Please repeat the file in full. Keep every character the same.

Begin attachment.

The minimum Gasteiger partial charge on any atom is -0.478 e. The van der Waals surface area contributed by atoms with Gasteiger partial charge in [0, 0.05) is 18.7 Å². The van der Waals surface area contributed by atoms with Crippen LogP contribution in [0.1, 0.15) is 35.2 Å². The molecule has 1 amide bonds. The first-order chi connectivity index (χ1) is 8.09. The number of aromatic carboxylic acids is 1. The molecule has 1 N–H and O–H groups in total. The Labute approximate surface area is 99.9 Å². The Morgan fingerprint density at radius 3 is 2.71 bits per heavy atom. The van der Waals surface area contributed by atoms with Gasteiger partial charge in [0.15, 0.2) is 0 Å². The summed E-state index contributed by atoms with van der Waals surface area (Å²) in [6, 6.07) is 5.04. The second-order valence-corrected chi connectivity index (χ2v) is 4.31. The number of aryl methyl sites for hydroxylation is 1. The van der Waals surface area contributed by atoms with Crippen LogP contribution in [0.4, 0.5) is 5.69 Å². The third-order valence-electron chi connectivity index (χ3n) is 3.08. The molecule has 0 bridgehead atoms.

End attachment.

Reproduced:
The minimum Gasteiger partial charge on any atom is -0.478 e. The van der Waals surface area contributed by atoms with Gasteiger partial charge in [0, 0.05) is 18.7 Å². The van der Waals surface area contributed by atoms with Crippen LogP contribution in [0.1, 0.15) is 35.2 Å². The molecule has 1 amide bonds. The first-order chi connectivity index (χ1) is 8.09. The number of aromatic carboxylic acids is 1. The molecule has 1 N–H and O–H groups in total. The Labute approximate surface area is 99.9 Å². The Morgan fingerprint density at radius 3 is 2.71 bits per heavy atom. The van der Waals surface area contributed by atoms with Gasteiger partial charge in [0.15, 0.2) is 0 Å². The summed E-state index contributed by atoms with van der Waals surface area (Å²) in [6, 6.07) is 5.04. The second-order valence-corrected chi connectivity index (χ2v) is 4.31. The number of aryl methyl sites for hydroxylation is 1. The van der Waals surface area contributed by atoms with Crippen LogP contribution in [0.4, 0.5) is 5.69 Å². The third-order valence-electron chi connectivity index (χ3n) is 3.08. The molecule has 0 bridgehead atoms.